Disaggregation is a term you will increasingly hear within telecommunications service providers and network equipment manufacturers. So, what is dis-aggregation? In short, it is a move by service providers to prevent “vendor lock-in”. Vendor lock-in can occur when an equipment manufacturer provides products and systems that have some degree of proprietary functionality. This makes it very difficult for customers to switch suppliers. This can be problematic as from time to time, equipment may be in short supply or simply does not function as well as expected. Another reason is that equipment manufacturers often exploit this lock-in for commercial advantage. For instance, the initial capital expense may be kept low, but some functionality is restricted. Manufacturers are then able to charge excessive prices for licenses to unlock additional functionality.
Disaggregation can take many forms and there are numerous industry initiatives that have the set objective of realizing disaggregation. Let’s take an example for a layer 1 optical system. Traditionally, you would go to a vendor to procure a system.That vendor will supply all components. The system would comprise a chassis,transponder cards, filters and amplifiers.
The example above is one such system and in this case the management of that system is through the manufacturer’s own Network Management System (NMS). It’s fair to say that there are advantages to this approach and the relative Pros and Cons are discussed later in this article.
In a disaggregated system, each component can be supplied by a different vendor and all managed separately. In the example below the system has the same functionality as the one above, but the components are sourced from different vendors. The NMS in this case is also vendor agnostic and built on open standards and may be open source.
That’s one interpretation of what disaggregation is about. Another perspective is to look at what is happening at layer 2 and layer 3 of the network. Switching and routing are performed at layers 2 and layer 3 respectively. The traditional approach would be to take equipment from one or maybe two manufacturers. The manufacturers would undertake the equipment design and provide the hardware and software as one entity. Essentially, a monolithic product. What network operators are pushing for is what is termed “whitebox” hardware. A whitebox device is generic hardware platform optimized for networking. These can be manufactured as opensource hardware designs. There will be more on opensource hardware later in this article. What network operators will then do is to source the operating software from the traditional vendors. They are expected to supply their switching and routing products in the form of a software image that will run on that hardware. There are whitebox solutions that fit the CPE space and at the other end of the scale, 800Gbps capable core switching or datacenter edge solutions.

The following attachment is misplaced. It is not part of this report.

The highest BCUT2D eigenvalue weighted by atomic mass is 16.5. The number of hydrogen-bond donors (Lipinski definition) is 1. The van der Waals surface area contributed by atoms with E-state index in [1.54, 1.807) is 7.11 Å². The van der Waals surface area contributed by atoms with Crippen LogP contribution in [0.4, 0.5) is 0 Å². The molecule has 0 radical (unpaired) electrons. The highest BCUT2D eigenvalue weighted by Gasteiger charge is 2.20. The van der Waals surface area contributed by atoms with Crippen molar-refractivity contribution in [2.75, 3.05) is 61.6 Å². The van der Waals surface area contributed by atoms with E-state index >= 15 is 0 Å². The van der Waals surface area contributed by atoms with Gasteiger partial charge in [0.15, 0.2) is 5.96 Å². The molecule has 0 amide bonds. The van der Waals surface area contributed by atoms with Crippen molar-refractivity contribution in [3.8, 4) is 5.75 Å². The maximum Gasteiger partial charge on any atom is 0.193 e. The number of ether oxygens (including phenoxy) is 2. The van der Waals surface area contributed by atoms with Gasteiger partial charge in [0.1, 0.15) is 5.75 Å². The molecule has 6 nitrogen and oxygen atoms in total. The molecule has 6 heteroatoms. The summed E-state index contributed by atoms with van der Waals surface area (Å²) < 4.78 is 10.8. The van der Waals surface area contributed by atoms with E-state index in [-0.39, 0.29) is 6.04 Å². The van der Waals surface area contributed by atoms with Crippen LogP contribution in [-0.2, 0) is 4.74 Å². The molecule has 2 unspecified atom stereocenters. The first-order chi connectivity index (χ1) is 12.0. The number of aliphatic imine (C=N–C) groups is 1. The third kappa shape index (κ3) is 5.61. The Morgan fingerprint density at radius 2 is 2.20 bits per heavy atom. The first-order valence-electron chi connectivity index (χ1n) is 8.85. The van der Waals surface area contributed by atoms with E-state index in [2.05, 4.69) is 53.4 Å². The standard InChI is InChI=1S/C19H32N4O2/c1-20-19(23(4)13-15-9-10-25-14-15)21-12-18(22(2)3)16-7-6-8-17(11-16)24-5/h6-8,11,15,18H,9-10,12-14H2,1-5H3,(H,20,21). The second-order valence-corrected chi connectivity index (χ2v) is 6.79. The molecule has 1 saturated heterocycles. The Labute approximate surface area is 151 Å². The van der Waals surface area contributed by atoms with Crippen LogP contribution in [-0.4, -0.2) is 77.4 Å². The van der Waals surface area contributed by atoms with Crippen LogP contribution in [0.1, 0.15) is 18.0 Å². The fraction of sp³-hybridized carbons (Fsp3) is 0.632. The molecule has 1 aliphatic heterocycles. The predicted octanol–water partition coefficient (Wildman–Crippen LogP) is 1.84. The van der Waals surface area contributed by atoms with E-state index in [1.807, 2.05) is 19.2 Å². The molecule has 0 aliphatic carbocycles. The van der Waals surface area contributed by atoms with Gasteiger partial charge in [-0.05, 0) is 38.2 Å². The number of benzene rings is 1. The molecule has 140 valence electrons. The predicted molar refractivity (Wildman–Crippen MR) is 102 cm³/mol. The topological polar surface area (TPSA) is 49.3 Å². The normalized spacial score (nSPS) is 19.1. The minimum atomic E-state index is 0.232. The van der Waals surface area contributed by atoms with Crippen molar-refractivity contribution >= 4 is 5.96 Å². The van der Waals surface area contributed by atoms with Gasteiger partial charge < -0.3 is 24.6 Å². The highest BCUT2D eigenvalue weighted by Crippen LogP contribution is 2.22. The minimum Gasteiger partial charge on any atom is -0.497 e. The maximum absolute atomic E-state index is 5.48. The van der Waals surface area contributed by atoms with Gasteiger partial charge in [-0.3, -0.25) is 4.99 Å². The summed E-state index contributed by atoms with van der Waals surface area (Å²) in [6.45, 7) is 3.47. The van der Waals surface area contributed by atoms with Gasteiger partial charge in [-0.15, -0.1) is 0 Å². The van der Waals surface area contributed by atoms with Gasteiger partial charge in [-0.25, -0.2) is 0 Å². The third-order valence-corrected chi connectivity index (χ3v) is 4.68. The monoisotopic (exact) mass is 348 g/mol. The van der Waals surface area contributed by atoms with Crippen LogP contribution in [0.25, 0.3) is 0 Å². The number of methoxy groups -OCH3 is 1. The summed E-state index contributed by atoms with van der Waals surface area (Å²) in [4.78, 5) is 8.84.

Open Source Hardware
Although not directly associated with disaggregation, but very much a complimentary area, is the concept of open source hardware. Open source hardware schematics are designed under an open, community-based project and the schematics offered freely for anybody to manufacture. Many sponsors of such projects are not hardware manufacturers themselves but are organisations that aim to benefit from the disaggregation concepts. They will sponsor such developments to help drive change and disrupt traditional markets.
For a better understanding of such concepts, it is useful to study the work of the Telecom Infra Project or TIP https://telecominfraproject.com/. One TIP project has delivered an open-packet optical transport device. Facebook was a major contributor with the hardware design referred to as Voyager. Other companies have manufactured the hardware,developed software and provided support options. The Voyager platform is basically a disaggregated optical transponder that is managed independently of any filter or optical amplification components.
Pro and Cons of Disaggregation
So why would any vendors go down the disaggregation route? Let’s be clear there are quite a few reasons to go down the traditional route:
- A solution from a single vendor is easier to support
- Testing is easier
- There is a single point of contact for all issues
- Management and OSS integration should be easier
- There are fewer test cycles needed
- There are fewer decisions to make
All these factors are significant and imply that disaggregation is more expensive than the traditional network. This may well be true but vendor lock in can make a service provider feel vulnerable. Equipment may become end of life with no replacement. Innovation take a long time and the vendor may not deliver the functionality expected. Vendors may fall out of favor with governments as is the case with some Chinese manufacturers. A disaggregated solution may not appear to be more cost effective, but time to market is often much shorter and the service provider has choice.
In this article we have explored the concepts of disaggregation within service provider networks and the consequential changes in the way equipment manufacturers will have to design and deliver products.It’s too early to say whether disaggregation is fad, but there are real projects underway and disaggregated products are available on the market. So, it is prudent to be aware and keep an eye on this developing area.
To find out more about disaggregation look at the Telecom Infra Project website https://telecominfraproject.com/